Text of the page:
The Coulomb constant, the electric force constant, or the electrostatic constant (denoted , or ) is a _{e} = 1/(4''πε''_{0}) – It was named after the French physicist

proportionality constant
In mathematics, two sequences of numbers, often experimental data, are proportional or directly proportional if their corresponding elements have a constant ratio, which is called the coefficient of proportionality or proportionality constan ...

in electrostatics
Electrostatics is a branch of physics that studies electric charges at rest (static electricity).
Since classical times, it has been known that some materials, such as amber, attract lightweight particles after rubbing. The Greek word for am ...

equations. In SI base units it is equal to .Derived from ''k''Charles-Augustin de Coulomb
Charles-Augustin de Coulomb (; ; 14 June 1736 – 23 August 1806) was a French officer, engineer, and physicist. He is best known as the eponymous discoverer of what is now called Coulomb's law, the description of the electrostatic force of attra ...

(1736–1806) who introduced Coulomb's law
Coulomb's inverse-square law, or simply Coulomb's law, is an experimental law of physics that quantifies the amount of force between two stationary, electrically charged particles. The electric force between charged bodies at rest is conventio ...

.
Value of the constant

The Coulomb constant is the constant of proportionality inCoulomb's law
Coulomb's inverse-square law, or simply Coulomb's law, is an experimental law of physics that quantifies the amount of force between two stationary, electrically charged particles. The electric force between charged bodies at rest is conventio ...

,
:$\backslash mathbf\; =\; k\_\backslash text\backslash frac\backslash mathbf\_r$
where is a unit vector in the -direction. In SI:
:$k\_\backslash text\; =\; \backslash frac,$
where $\backslash varepsilon\_0$ is the vacuum permittivity. This formula can be derived from Gauss' law,
:
Taking this integral for a sphere, radius , centered on a point charge, the electric field points radially outwards and is normal to a differential surface element on the sphere with constant magnitude for all points on the sphere.
:
Noting that for some test charge ,
:$\backslash begin\; \backslash mathbf\; \&=\; \backslash frac\backslash frac\backslash mathbf\_r\; =\; k\_\backslash text\backslash frac\backslash mathbf\_r\; \backslash \backslash ;\; href="/html/ALL/l/pt.html"\; ;"title="pt">pt$
Coulomb's law is an inverse-square law, and thereby similar to many other scientific laws ranging from gravitational pull to light attenuation. This law states that a specified physical quantity is inversely proportional to the square of the distance.$$\backslash text\; =\; \backslash frac$$In some modern systems of units, the Coulomb constant has an exact numeric value; in Gaussian units
Gaussian units constitute a metric system of physical units. This system is the most common of the several electromagnetic unit systems based on cgs (centimetre–gram–second) units. It is also called the Gaussian unit system, Gaussian-cgs uni ...

, in Heaviside–Lorentz units (also called ''rationalized'') . This was previously true in SI when the vacuum permeability was defined as . Together with the speed of light in vacuum , defined as , the vacuum permittivity can be written as , which gave an exact value of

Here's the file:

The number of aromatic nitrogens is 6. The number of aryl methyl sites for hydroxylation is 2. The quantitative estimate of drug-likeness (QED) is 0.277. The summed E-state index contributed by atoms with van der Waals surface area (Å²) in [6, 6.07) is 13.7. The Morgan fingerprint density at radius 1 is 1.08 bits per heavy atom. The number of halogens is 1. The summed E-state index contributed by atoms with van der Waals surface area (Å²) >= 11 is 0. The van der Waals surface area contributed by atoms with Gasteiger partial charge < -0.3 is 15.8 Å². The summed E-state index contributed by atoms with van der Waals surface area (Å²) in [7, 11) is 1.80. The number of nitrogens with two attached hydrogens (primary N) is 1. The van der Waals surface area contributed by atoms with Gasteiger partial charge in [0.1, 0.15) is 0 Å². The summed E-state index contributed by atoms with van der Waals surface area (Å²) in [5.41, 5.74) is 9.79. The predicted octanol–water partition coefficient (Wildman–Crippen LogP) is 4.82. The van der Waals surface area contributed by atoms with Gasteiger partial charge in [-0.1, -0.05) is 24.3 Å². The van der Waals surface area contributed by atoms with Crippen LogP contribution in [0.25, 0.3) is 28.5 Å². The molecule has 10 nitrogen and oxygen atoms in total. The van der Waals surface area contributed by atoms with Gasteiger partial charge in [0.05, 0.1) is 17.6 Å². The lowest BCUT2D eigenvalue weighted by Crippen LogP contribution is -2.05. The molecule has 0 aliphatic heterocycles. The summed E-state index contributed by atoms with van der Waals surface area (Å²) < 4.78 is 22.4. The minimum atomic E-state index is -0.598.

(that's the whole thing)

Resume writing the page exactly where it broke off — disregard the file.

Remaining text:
:$\backslash begin\; k\_\backslash text\; =\; \backslash frac=\backslash frac\&=c^2\backslash times\; (10^\backslash \; \backslash mathrm^)\backslash \backslash \; \&=\; 8.987\backslash \; 551\backslash \; 787\backslash \; 368\backslash \; 1764\backslash times\; 10^9~\backslash mathrm.\; \backslash end$
Since the redefinition of SI base unit
The SI base units are the standard units of measurement defined by the International System of Units (SI) for the seven base quantities of what is now known as the International System of Quantities: they are notably a basic set from which al ...

s, The day is the 144th anniversary of the Metre Convention. the Coulomb constant is no longer exactly defined and is subject to the measurement error in the fine structure constant
In physics, the fine-structure constant, also known as the Sommerfeld constant, commonly denoted by (the Greek letter ''alpha''), is a fundamental physical constant which quantifies the strength of the electromagnetic interaction between el ...

, as calculated from CODATA 2018 recommended values being
:$k\_\backslash text\; =\; 8.987\backslash ,551\backslash ,7923\backslash ,(14)\backslash times\; 10^9\backslash ;\backslash mathrm\; .$
Use

The Coulomb constant is used in many electric equations, although it is sometimes expressed as the following product of the vacuum permittivity constant: :$k\_\backslash text\; =\; \backslash frac.$ The Coulomb constant appears in many expressions including the following: ;Coulomb's law
Coulomb's inverse-square law, or simply Coulomb's law, is an experimental law of physics that quantifies the amount of force between two stationary, electrically charged particles. The electric force between charged bodies at rest is conventio ...

:$\backslash mathbf=k\_\backslash text\backslash mathbf\_r.$
; Electric potential energy
:$U\_\backslash text(r)\; =\; k\_\backslash text\backslash frac.$
; Electric field
:$\backslash mathbf\; =\; k\_\backslash text\; \backslash sum\_^N\; \backslash frac\; \backslash mathbf\_i.$
See also

* Gravitational constant * Vacuum permittivity * Vacuum permeability * Inverse-square lawReferences

{{Scientists whose names are used in physical constants Electricity Electromagnetism Physical constants